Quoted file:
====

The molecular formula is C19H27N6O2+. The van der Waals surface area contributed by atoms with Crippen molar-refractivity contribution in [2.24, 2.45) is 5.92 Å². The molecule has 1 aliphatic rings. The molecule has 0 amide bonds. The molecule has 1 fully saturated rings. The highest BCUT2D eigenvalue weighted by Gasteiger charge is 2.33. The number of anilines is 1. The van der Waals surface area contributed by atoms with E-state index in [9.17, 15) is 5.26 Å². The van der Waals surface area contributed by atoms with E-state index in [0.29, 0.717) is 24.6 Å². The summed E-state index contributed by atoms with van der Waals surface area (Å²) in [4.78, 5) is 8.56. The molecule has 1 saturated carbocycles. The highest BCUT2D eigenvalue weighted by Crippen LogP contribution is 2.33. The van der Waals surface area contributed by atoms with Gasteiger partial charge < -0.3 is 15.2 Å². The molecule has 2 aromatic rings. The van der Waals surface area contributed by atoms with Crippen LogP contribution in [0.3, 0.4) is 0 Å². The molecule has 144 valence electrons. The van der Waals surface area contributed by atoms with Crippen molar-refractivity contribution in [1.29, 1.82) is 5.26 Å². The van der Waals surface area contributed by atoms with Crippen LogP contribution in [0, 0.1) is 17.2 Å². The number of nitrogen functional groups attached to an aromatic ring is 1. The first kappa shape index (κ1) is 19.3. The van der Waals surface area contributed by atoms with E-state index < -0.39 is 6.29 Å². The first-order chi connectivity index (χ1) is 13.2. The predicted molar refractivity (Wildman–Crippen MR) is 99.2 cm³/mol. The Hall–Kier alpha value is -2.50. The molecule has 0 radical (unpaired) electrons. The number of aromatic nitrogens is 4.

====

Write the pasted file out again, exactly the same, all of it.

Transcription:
The molecular formula is C19H27N6O2+. The van der Waals surface area contributed by atoms with Crippen molar-refractivity contribution in [2.24, 2.45) is 5.92 Å². The molecule has 1 aliphatic rings. The molecule has 0 amide bonds. The molecule has 1 fully saturated rings. The highest BCUT2D eigenvalue weighted by Gasteiger charge is 2.33. The number of anilines is 1. The van der Waals surface area contributed by atoms with E-state index in [9.17, 15) is 5.26 Å². The van der Waals surface area contributed by atoms with E-state index in [0.29, 0.717) is 24.6 Å². The summed E-state index contributed by atoms with van der Waals surface area (Å²) in [4.78, 5) is 8.56. The molecule has 1 saturated carbocycles. The highest BCUT2D eigenvalue weighted by Crippen LogP contribution is 2.33. The van der Waals surface area contributed by atoms with Gasteiger partial charge < -0.3 is 15.2 Å². The molecule has 2 aromatic rings. The van der Waals surface area contributed by atoms with Crippen LogP contribution in [0.3, 0.4) is 0 Å². The molecule has 144 valence electrons. The van der Waals surface area contributed by atoms with Crippen molar-refractivity contribution in [1.29, 1.82) is 5.26 Å². The van der Waals surface area contributed by atoms with Crippen LogP contribution in [0, 0.1) is 17.2 Å². The number of nitrogen functional groups attached to an aromatic ring is 1. The first kappa shape index (κ1) is 19.3. The van der Waals surface area contributed by atoms with E-state index < -0.39 is 6.29 Å². The first-order chi connectivity index (χ1) is 13.2. The predicted molar refractivity (Wildman–Crippen MR) is 99.2 cm³/mol. The Hall–Kier alpha value is -2.50. The molecule has 0 radical (unpaired) electrons. The number of aromatic nitrogens is 4.